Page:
The next German government will consider a proposal to identify diesel vehicles with low emissions using a visible label soon after it takes office, Chancellor Angela Merkel's spokesman said Wednesday — an idea immediately met with criticism from business organizations and others.
The question of how authorities can distinguish which cars emit high amounts of harmful nitrogen oxides was pushed to the fore by a German court decision Tuesday that said cities can impose driving bans on particularly dirty diesels.
Already, many major German cities require that all vehicles meet certain emission standards to drive downtown, and carry a green windshield sticker so that they can be recognized.
With the possibility of a ban on all but the newest diesel vehicles, Merkel's spokesman Steffen Seibert said the idea of issuing a new blue sticker to ensure that dirty diesels are identifiable would be "taken up quickly" by the new Cabinet, which could assume office next month.
Cities have long called for such a labeling system but previous German governments have opposed it. Environmental groups accuse the government of ignoring the air pollution problem for fear of angering millions of diesel car owners and the country's powerful auto lobby.
Following Seibert's comments, the governor of the northwestern state of Lower Saxony, Stephan Weil, said the blue sticker was no solution, telling Die Welt newspaper it is "only a friendly way to say driving ban."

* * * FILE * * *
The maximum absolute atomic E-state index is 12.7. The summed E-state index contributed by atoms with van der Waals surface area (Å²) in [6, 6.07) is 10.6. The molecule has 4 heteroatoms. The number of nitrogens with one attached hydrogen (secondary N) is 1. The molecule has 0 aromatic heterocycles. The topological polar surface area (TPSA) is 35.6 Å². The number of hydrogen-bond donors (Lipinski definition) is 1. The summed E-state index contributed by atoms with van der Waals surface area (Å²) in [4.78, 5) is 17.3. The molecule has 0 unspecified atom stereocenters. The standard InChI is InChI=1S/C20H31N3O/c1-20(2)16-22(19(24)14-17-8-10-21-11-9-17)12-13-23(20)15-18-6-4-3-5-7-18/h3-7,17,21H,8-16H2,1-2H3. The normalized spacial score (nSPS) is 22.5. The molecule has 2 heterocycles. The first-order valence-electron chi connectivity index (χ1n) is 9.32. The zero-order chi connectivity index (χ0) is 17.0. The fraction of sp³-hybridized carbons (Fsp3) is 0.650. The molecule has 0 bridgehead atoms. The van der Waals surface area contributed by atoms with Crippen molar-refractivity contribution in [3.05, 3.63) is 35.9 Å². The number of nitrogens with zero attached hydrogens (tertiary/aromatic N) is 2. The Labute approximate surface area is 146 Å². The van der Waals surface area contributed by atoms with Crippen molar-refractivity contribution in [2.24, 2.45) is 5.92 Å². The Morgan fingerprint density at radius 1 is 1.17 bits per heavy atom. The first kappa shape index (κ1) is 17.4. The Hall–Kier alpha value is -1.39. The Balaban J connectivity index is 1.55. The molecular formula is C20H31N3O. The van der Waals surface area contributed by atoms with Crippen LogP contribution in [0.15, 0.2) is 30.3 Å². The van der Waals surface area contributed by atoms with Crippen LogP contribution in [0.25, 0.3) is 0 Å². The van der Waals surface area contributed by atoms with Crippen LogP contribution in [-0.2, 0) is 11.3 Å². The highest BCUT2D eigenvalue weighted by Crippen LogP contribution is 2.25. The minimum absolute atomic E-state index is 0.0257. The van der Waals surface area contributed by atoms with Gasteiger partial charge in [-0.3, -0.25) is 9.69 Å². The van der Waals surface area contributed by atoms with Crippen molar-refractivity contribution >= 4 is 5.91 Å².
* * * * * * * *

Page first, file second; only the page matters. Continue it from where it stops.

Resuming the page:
Weil said a ban would just force diesel owners to buy gasoline-powered cars, which might reduce nitrogen oxide levels but would increase carbon dioxide emissions. Lower Saxony has a large financial stake in German automaker Volkswagen, which received heavy fines in the United States after being found to have cheated on diesel emissions tests.
Meantime, the Association of German Chambers of Commerce and Industry, known as DIHK, warned that banning all diesels except for those with blue sticker certifications from downtown driving "would restrict more than 10 million vehicles, some of which aren't even two years old, from many German cities."
"If only half of these vehicles need to be replaced we're looking at costs for businesses of more than five billion euros ($6 billion) and more than 16 billion euros for households," DIHK deputy-head Achim Dercks told the Handelsblatt newspaper.
The German Association for Small and Medium-sized Businesses told Handelsblatt that many companies relied on diesel vehicles for deliveries and other purposes.
"A diesel ban is in reality a ban on work for small and middle-sized businesses," organization president Mario Ohoven said.